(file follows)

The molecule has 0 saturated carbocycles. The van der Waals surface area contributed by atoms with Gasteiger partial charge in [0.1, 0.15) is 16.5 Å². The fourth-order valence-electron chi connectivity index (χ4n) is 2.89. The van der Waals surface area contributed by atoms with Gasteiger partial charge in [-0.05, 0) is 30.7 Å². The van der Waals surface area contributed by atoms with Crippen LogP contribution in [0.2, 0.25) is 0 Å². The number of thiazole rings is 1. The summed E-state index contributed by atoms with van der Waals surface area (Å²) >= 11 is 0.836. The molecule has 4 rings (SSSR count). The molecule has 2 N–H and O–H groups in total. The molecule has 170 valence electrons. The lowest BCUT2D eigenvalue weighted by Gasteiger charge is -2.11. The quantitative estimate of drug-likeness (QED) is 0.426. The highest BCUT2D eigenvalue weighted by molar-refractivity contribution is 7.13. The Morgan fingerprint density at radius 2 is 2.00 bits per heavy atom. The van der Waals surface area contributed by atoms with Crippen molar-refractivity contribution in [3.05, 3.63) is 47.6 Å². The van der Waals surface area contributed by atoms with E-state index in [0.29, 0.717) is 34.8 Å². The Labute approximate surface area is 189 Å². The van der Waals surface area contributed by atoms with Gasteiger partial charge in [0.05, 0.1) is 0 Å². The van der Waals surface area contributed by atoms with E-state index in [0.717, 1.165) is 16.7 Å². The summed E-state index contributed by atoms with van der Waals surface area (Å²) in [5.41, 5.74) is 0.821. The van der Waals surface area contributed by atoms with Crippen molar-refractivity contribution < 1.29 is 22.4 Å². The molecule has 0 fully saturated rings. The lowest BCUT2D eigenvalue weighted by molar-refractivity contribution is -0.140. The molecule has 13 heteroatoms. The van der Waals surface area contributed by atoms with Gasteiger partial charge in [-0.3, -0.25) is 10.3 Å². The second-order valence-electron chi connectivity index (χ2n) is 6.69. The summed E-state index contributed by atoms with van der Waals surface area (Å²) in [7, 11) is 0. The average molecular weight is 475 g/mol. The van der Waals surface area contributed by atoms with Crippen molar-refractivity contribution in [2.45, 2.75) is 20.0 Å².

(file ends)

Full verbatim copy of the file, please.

The molecule has 0 saturated carbocycles. The van der Waals surface area contributed by atoms with Gasteiger partial charge in [0.1, 0.15) is 16.5 Å². The fourth-order valence-electron chi connectivity index (χ4n) is 2.89. The van der Waals surface area contributed by atoms with Gasteiger partial charge in [-0.05, 0) is 30.7 Å². The van der Waals surface area contributed by atoms with Crippen LogP contribution in [0.2, 0.25) is 0 Å². The number of thiazole rings is 1. The summed E-state index contributed by atoms with van der Waals surface area (Å²) >= 11 is 0.836. The molecule has 4 rings (SSSR count). The molecule has 2 N–H and O–H groups in total. The molecule has 170 valence electrons. The lowest BCUT2D eigenvalue weighted by Gasteiger charge is -2.11. The quantitative estimate of drug-likeness (QED) is 0.426. The highest BCUT2D eigenvalue weighted by molar-refractivity contribution is 7.13. The Morgan fingerprint density at radius 2 is 2.00 bits per heavy atom. The van der Waals surface area contributed by atoms with Crippen molar-refractivity contribution in [3.05, 3.63) is 47.6 Å². The van der Waals surface area contributed by atoms with E-state index in [0.29, 0.717) is 34.8 Å². The Labute approximate surface area is 189 Å². The van der Waals surface area contributed by atoms with Gasteiger partial charge in [0.05, 0.1) is 0 Å². The van der Waals surface area contributed by atoms with E-state index in [0.717, 1.165) is 16.7 Å². The summed E-state index contributed by atoms with van der Waals surface area (Å²) in [5.41, 5.74) is 0.821. The van der Waals surface area contributed by atoms with Crippen molar-refractivity contribution < 1.29 is 22.4 Å². The molecule has 0 fully saturated rings. The lowest BCUT2D eigenvalue weighted by molar-refractivity contribution is -0.140. The molecule has 13 heteroatoms. The van der Waals surface area contributed by atoms with Gasteiger partial charge in [-0.3, -0.25) is 10.3 Å². The second-order valence-electron chi connectivity index (χ2n) is 6.69. The summed E-state index contributed by atoms with van der Waals surface area (Å²) in [7, 11) is 0. The average molecular weight is 475 g/mol. The van der Waals surface area contributed by atoms with Crippen molar-refractivity contribution in [2.45, 2.75) is 20.0 Å².